Coronavirus Germany News on January 21, 2021: Death after Second Coronavirus Infection

Coronavirus Germany News on January 21, 2021 Death after Second Coronavirus Infection

Coronavirus Germany News on January 21, 2021: Death after Second Coronavirus Infection

A 73-year-old from Baden-Württemberg was infected with Sars-CoV-2 for the first time in April and infected for the second time in December. It is the first confirmed death in Germany after re-infection.

The first time a patient has apparently died in Germany after being infected with the coronavirus for the second time. According to information from NDR, WDR, and Süddeutscher Zeitung, the 73-year-old man from Baden-Württemberg was infected with Sars-CoV-2 for the first time in April of last year and successfully fought the virus. In December, he contracted the pathogen again, on January 11th, he died of Covid-19 pneumonia and sepsis with multiple organ failure, as the regional council of Stuttgart announced on request.

A long symptom-free phase between the two infections emphasizes Christine Wagner-Wiening, the deputy head of infection monitoring at the State Health Office in Stuttgart. His wife was also infected during the second infection - and there was a lot of virus genetic material in the man's samples. These are "strong criteria" for actual reinfection.

The State Health Office cannot say whether the man who suffered from cardiovascular disease was infected the second time with the same virus or a mutated form. The sample of the initial infection no longer exists. The English virus variant B.1.1.7 was discovered for the first time in Germany in the Freudenstadt district, where the man lived. Still, according to the State Health Office, there is "no epidemiological evidence" that the deceased came into contact with this variant. Therefore no exact virus analysis using sequencing was commissioned. "Only in cases where there is a travel connection to Great Britain, South Africa, or Ireland would we notify the health department to initiate sequencing," explains Wagner-Wiening.

Experts warn again and again that a previous infection does not necessarily protect against a renewed infection.

Renewed infections with the coronavirus have so far been rare. The world's first confirmed case was in August when a man from Hong Kong tested positive again after visiting Spain. Since then, reinfections have been reported worldwide - in Hong Kong, Belgium, Ecuador, India, and the USA. At least 15 cases are considered certain. The Robert Koch Institute is currently reviewing "several such reports" from Germany, as it reports on request.

Since the beginning of the pandemic, experts have repeatedly warned that a previous coronavirus infection does not necessarily protect against re-infection with the virus. However, reinfections of this kind are usually mild, as the body has at least partial immunity after the initial infection. It is extraordinary that renewed infections lead to death. However, two other cases have already become known: In October, an 89-year-old Dutch woman died, but her immune system was weakened from cancer. In December, according to a newspaper report, a 74-year-old resident of a nursing home in Israel died of Covid-19 after being infected for the first time in August and tested negative three times in between.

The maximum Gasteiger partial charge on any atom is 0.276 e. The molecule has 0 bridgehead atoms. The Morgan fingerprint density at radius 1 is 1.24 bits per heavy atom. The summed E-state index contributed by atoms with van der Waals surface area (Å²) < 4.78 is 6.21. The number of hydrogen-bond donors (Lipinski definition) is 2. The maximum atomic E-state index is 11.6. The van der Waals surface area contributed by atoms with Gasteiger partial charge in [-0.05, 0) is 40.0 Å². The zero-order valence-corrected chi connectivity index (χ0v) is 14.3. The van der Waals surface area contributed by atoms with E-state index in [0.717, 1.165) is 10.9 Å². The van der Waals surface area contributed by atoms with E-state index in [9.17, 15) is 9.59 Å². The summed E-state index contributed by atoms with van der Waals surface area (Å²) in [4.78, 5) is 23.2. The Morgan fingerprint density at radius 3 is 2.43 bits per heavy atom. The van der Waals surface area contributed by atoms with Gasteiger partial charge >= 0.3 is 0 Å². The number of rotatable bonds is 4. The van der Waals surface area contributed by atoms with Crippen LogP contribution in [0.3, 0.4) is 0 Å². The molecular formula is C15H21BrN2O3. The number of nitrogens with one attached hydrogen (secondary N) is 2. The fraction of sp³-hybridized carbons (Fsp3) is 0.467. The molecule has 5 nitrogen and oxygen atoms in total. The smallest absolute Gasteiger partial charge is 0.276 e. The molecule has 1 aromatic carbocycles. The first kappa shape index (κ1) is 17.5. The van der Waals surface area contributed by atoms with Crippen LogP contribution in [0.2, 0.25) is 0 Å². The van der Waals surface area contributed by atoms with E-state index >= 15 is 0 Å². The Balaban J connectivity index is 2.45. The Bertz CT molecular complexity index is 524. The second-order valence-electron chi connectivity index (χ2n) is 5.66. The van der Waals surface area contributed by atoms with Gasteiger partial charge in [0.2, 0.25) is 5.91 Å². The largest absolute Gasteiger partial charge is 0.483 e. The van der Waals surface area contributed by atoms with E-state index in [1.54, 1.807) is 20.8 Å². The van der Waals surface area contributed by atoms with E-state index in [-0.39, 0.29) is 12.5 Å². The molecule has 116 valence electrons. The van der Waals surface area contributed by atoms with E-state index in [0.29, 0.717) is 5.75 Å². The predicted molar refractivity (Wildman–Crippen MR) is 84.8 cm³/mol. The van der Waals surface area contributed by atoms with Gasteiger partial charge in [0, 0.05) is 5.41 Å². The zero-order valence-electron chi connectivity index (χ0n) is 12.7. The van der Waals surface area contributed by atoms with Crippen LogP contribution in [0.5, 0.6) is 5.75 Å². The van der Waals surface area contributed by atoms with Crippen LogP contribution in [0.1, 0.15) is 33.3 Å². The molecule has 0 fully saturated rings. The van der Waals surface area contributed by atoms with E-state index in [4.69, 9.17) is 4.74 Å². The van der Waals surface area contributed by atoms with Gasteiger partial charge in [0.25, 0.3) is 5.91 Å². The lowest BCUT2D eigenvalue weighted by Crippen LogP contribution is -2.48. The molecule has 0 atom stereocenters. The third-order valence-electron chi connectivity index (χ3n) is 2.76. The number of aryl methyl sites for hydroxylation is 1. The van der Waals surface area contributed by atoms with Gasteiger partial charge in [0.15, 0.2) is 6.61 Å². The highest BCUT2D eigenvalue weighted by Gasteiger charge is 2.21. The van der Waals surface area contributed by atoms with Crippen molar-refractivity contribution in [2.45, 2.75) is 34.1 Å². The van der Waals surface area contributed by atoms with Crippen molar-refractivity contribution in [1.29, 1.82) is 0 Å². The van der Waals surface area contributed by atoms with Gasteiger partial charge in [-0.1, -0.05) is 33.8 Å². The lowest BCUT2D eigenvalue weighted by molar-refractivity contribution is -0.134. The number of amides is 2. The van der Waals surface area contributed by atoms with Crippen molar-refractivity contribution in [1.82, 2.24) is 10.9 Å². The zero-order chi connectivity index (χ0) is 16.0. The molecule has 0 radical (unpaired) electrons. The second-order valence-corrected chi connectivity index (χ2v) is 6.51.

Recently reports from Brazil about a virus mutation that could allow renewed infections also caused a stir. In two case reports, scientists describe reinfections in two health care workers. The two cases receive special attention, as the Brazilian researchers found a mutation called E484K in the spike protein of the virus in the second Covid-19 episode. This mutation is also present in the virus variant from South Africa, which is said to be particularly contagious. To what extent this mutation favored the renewed infections is still unclear.

Coronavirus Re-infection Suspected in Brazil

Hartmut Hengel, the virologist at the University of Freiburg, assumes that reinfections are even "widespread" in Brazil. "There is now a certain population immunity there, which means that the virus now has to work harder." The former president of the Society for Virology believes that this is why more and more variants and mutants will emerge.

In addition to mutations, the reason for the possible re-infection could also be a declining immune response. For example, the number of antibodies in the blood of those who have recovered seems to decrease in the first few months after a natural infection. This is also known from other coronaviruses. However, the immune system's memory cells are apparently still active after half a year, as scientists from Rockefeller University have just reported. How long the immune response lasts seems to have something to do with the severity of the course. It is especially short-lived when a patient shows only mild symptoms or no symptoms at all.

What such reinfections mean for vaccinated people is still unclear. However, the vaccination leads to a much stronger immune response than the disease itself. Therefore, experts hope that the protection provided by the vaccination will last longer. It may also be necessary to re-vaccinate closely.

It is also questionable how the already approved vaccines react to the new mutations. "I don't think the vaccines are no longer working," says Hengel, a virologist. But he fears that they may become less effective. "I think the current virus will end up as a seasonal coronavirus," says Hengel. You will always see severe corona virus infections. But by and a large, one will get the matter under control. Even if the vaccines have to be constantly adapted to the new virus variants, this can be done quickly and easily: the mRNA vaccines are ideally suited for this.

 

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